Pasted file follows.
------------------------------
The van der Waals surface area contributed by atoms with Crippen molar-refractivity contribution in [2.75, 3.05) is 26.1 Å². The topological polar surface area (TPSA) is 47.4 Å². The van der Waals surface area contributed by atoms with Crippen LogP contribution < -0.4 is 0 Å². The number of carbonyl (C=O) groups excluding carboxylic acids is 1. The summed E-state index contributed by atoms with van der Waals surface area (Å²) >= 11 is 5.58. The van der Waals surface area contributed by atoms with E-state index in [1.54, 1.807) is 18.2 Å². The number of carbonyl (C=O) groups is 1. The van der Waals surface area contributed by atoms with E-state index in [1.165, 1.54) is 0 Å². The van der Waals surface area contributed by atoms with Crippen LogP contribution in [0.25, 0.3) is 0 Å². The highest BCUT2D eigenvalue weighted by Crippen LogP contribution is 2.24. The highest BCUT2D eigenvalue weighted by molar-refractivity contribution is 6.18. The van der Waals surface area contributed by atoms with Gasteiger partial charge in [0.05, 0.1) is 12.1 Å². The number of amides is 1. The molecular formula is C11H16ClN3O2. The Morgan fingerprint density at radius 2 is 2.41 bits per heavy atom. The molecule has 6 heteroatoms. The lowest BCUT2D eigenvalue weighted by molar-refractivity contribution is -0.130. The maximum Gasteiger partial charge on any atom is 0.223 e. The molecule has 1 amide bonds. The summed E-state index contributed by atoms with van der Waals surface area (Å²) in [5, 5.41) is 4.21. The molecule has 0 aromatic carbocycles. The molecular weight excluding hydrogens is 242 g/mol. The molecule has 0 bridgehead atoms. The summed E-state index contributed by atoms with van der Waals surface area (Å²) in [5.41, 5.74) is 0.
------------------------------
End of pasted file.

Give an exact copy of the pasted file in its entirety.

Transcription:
The van der Waals surface area contributed by atoms with Crippen molar-refractivity contribution in [2.75, 3.05) is 26.1 Å². The topological polar surface area (TPSA) is 47.4 Å². The van der Waals surface area contributed by atoms with Crippen LogP contribution < -0.4 is 0 Å². The number of carbonyl (C=O) groups excluding carboxylic acids is 1. The summed E-state index contributed by atoms with van der Waals surface area (Å²) >= 11 is 5.58. The van der Waals surface area contributed by atoms with E-state index in [1.54, 1.807) is 18.2 Å². The number of carbonyl (C=O) groups is 1. The van der Waals surface area contributed by atoms with E-state index in [1.165, 1.54) is 0 Å². The van der Waals surface area contributed by atoms with Crippen LogP contribution in [0.25, 0.3) is 0 Å². The highest BCUT2D eigenvalue weighted by Crippen LogP contribution is 2.24. The highest BCUT2D eigenvalue weighted by molar-refractivity contribution is 6.18. The van der Waals surface area contributed by atoms with Gasteiger partial charge in [0.05, 0.1) is 12.1 Å². The number of amides is 1. The molecular formula is C11H16ClN3O2. The Morgan fingerprint density at radius 2 is 2.41 bits per heavy atom. The molecule has 6 heteroatoms. The lowest BCUT2D eigenvalue weighted by molar-refractivity contribution is -0.130. The maximum Gasteiger partial charge on any atom is 0.223 e. The molecule has 1 amide bonds. The summed E-state index contributed by atoms with van der Waals surface area (Å²) in [5, 5.41) is 4.21. The molecule has 0 aromatic carbocycles. The molecular weight excluding hydrogens is 242 g/mol. The molecule has 0 bridgehead atoms. The summed E-state index contributed by atoms with van der Waals surface area (Å²) in [5.41, 5.74) is 0.